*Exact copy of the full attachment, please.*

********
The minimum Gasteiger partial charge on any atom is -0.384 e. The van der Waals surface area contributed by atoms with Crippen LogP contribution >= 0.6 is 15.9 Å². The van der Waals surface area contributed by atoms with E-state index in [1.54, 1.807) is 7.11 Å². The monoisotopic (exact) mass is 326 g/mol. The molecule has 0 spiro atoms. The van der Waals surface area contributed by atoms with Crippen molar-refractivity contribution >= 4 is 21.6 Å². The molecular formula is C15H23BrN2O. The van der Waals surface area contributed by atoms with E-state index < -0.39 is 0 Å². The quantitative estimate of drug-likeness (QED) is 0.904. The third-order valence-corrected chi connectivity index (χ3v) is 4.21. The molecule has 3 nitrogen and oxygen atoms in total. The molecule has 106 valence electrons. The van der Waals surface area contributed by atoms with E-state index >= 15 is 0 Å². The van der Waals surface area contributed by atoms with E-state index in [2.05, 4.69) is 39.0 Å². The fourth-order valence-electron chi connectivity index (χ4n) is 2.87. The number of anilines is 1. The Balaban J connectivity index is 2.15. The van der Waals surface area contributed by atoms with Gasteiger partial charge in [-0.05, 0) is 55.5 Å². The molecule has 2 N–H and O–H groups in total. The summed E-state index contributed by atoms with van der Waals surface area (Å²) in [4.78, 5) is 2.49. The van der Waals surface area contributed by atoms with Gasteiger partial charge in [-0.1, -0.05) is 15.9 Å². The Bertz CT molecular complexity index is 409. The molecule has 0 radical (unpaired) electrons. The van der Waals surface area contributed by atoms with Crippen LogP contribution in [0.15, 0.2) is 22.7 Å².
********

The minimum Gasteiger partial charge on any atom is -0.384 e. The van der Waals surface area contributed by atoms with Crippen LogP contribution >= 0.6 is 15.9 Å². The van der Waals surface area contributed by atoms with E-state index in [1.54, 1.807) is 7.11 Å². The monoisotopic (exact) mass is 326 g/mol. The molecule has 0 spiro atoms. The van der Waals surface area contributed by atoms with Crippen molar-refractivity contribution >= 4 is 21.6 Å². The molecular formula is C15H23BrN2O. The van der Waals surface area contributed by atoms with E-state index < -0.39 is 0 Å². The quantitative estimate of drug-likeness (QED) is 0.904. The third-order valence-corrected chi connectivity index (χ3v) is 4.21. The molecule has 3 nitrogen and oxygen atoms in total. The molecule has 106 valence electrons. The van der Waals surface area contributed by atoms with E-state index >= 15 is 0 Å². The van der Waals surface area contributed by atoms with E-state index in [2.05, 4.69) is 39.0 Å². The fourth-order valence-electron chi connectivity index (χ4n) is 2.87. The number of anilines is 1. The Balaban J connectivity index is 2.15. The van der Waals surface area contributed by atoms with Gasteiger partial charge in [-0.05, 0) is 55.5 Å². The molecule has 2 N–H and O–H groups in total. The summed E-state index contributed by atoms with van der Waals surface area (Å²) in [4.78, 5) is 2.49. The van der Waals surface area contributed by atoms with Gasteiger partial charge in [-0.1, -0.05) is 15.9 Å². The Bertz CT molecular complexity index is 409. The molecule has 0 radical (unpaired) electrons. The van der Waals surface area contributed by atoms with Crippen LogP contribution in [0.15, 0.2) is 22.7 Å².